Heritage is a bit of a buzz word these days, rather like ‘vintage’. It’s a good word; in fact we like it so much we’ve made it the loose theme of this issue.
Of course it means different things to different people, which is fine. The first thing folk tend to think of is old buildings, or museums, or aging relics, like the Rolling Stones.
But one of the most interesting things to emerge when we started putting the magazine together was the existence, in Norfolk, of the national advertising archive.
None of us had even heard about it, which was a surprise, give that we’ve all been in the publishing trade for quite a while. Every day you learn something.
I was explaining to a young person that, not many years ago, there was a chocolate factory right in the heart of Norwich.
She was agog. Her jaw dropped and her mouth was open wide enough for me to have lobbed in a couple of Toffos, had they still existed and been to hand.
I explained that the city centre was treated to a deliciously warm chocolatey aroma when the vats were going at full chat and that a school trip to Rowntree Mackintosh was, unarguably, the best thing that would ever happen to a Norfolk schoolchild. It was simply a coach ride straight to heaven.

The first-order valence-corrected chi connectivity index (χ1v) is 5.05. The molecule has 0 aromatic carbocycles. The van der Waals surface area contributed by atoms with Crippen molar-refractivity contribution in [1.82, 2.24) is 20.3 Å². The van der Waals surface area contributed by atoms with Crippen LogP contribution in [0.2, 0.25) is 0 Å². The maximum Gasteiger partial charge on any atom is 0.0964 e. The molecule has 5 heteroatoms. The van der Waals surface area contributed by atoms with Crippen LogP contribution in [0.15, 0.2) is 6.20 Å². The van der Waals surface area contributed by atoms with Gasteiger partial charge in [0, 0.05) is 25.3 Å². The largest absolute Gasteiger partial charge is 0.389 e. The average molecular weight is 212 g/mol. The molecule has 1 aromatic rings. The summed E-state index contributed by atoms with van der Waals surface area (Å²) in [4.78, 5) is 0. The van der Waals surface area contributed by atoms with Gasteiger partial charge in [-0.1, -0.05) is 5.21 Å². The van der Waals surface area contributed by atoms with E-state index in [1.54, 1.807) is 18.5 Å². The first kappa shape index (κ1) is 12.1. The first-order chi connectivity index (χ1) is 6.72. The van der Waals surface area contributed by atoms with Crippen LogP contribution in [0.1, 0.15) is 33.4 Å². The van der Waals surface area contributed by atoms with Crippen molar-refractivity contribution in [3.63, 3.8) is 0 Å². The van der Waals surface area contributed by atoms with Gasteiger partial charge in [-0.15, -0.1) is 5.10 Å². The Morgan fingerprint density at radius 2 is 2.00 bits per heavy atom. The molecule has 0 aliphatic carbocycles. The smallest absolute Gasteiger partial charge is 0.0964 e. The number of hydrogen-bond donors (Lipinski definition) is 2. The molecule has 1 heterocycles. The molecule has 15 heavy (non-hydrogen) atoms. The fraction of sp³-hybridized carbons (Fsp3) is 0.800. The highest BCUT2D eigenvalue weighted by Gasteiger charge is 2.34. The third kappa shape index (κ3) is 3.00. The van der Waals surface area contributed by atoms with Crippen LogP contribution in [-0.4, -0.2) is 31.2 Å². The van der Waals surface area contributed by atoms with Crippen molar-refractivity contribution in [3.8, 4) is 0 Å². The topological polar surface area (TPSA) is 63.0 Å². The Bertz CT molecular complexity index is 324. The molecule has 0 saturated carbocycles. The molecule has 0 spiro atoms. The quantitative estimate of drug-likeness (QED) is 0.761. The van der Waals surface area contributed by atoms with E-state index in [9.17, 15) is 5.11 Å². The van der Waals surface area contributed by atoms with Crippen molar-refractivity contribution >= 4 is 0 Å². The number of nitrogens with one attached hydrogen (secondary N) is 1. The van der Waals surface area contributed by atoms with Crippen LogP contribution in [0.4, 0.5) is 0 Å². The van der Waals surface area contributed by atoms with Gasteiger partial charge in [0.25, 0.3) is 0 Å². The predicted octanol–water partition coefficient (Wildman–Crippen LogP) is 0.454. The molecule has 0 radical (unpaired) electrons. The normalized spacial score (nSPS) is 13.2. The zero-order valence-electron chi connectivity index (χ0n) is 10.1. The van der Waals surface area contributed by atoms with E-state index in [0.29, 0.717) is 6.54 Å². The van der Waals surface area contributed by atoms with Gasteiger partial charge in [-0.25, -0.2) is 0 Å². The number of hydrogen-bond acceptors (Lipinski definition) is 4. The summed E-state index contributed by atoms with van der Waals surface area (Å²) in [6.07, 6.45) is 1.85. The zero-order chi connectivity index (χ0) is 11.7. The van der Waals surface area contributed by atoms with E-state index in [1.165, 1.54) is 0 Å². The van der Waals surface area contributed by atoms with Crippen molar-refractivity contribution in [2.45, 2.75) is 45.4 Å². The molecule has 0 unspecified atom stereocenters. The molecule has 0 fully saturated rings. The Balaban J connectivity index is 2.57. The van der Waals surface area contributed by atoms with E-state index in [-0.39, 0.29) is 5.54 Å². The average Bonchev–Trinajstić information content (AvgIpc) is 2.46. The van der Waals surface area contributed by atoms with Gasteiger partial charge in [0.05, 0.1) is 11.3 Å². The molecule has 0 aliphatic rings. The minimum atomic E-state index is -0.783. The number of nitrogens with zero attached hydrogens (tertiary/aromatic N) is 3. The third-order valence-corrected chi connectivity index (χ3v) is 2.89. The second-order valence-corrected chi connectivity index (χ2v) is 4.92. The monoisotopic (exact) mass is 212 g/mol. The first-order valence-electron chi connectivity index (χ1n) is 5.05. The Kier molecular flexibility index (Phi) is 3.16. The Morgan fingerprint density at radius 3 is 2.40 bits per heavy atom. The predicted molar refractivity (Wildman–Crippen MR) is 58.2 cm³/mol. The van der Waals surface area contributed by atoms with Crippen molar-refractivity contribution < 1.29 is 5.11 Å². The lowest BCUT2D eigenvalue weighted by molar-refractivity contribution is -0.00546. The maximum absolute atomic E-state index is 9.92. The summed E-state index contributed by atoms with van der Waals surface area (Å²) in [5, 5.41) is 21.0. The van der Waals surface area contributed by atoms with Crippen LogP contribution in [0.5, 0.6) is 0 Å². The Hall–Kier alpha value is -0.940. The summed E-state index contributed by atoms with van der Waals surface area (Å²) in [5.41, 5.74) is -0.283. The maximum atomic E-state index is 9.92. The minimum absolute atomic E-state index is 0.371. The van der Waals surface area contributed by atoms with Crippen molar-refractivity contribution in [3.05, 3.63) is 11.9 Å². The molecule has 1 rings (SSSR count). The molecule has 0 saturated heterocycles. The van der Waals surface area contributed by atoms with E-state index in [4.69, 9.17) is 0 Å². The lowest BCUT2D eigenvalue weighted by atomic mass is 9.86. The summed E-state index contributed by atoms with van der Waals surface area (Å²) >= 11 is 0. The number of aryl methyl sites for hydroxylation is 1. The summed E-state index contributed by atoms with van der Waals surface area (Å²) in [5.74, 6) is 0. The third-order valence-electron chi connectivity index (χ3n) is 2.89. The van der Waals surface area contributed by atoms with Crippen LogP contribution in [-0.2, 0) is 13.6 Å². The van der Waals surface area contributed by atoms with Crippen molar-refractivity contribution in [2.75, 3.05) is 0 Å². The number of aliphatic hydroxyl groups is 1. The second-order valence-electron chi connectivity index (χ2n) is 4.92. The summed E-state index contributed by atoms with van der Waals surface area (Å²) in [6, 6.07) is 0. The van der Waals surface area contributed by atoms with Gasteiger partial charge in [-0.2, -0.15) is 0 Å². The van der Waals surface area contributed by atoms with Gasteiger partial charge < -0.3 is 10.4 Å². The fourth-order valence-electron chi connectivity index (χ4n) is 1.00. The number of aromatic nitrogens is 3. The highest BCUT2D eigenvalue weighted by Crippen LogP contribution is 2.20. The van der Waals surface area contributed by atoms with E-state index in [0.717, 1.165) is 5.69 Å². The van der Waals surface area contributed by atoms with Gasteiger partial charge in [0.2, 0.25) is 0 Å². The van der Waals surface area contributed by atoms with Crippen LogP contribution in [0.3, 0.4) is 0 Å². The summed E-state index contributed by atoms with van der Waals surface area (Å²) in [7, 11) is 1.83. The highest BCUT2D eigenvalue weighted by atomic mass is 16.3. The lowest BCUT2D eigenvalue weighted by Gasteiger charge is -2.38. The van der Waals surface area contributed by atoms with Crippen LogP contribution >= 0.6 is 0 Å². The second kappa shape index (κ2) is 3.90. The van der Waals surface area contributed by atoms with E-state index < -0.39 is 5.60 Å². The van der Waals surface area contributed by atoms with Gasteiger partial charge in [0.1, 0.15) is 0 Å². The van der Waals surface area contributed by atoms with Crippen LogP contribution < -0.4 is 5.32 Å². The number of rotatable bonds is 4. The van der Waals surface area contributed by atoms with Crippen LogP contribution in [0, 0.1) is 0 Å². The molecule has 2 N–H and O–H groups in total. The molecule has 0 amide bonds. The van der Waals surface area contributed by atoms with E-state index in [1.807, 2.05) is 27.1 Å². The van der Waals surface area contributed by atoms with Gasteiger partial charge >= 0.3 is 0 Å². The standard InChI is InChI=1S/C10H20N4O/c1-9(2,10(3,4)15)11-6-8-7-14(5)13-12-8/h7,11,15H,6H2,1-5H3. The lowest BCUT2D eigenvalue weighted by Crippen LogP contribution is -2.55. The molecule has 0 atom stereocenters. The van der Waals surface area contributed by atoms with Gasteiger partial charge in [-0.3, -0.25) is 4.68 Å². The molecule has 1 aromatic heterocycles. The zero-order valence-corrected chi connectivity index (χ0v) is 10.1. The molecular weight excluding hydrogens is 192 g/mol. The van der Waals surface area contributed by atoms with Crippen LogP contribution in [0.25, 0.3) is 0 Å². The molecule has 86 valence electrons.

I remember the excitement of the arrival, the going round the necessary dull bits (‘Here we use cornflour to make the moulds for the soft-centred chocolates...’) Like we were interested.
Jiggling with impatience we’d wait, before the guides eventually relented and let us hit the samples. Finally, gorged with Weekend chocolates, Caramac, Mint Cracknel, Rolos, Munchies, every flavour of Toffo going and glazed with sweetness we’d climb back on the bus, clutching a goody bag in case the near diabetic levels of sugar we’d consumed needed topping up. It was the best day ever. Oddly, there were no concerns about childhood obesity...
Now, of course, the temple of sweet temptation has been replaced by a temple of retail temptation and memories of that wonderful old factory are a part of the city’s industrial heritage. It may be wishful thinking but some days I’m sure I can still catch a whiff of those glorious, sweet aromas.
Sweet heaven – Rowntree Mackintosh’s factory in 1969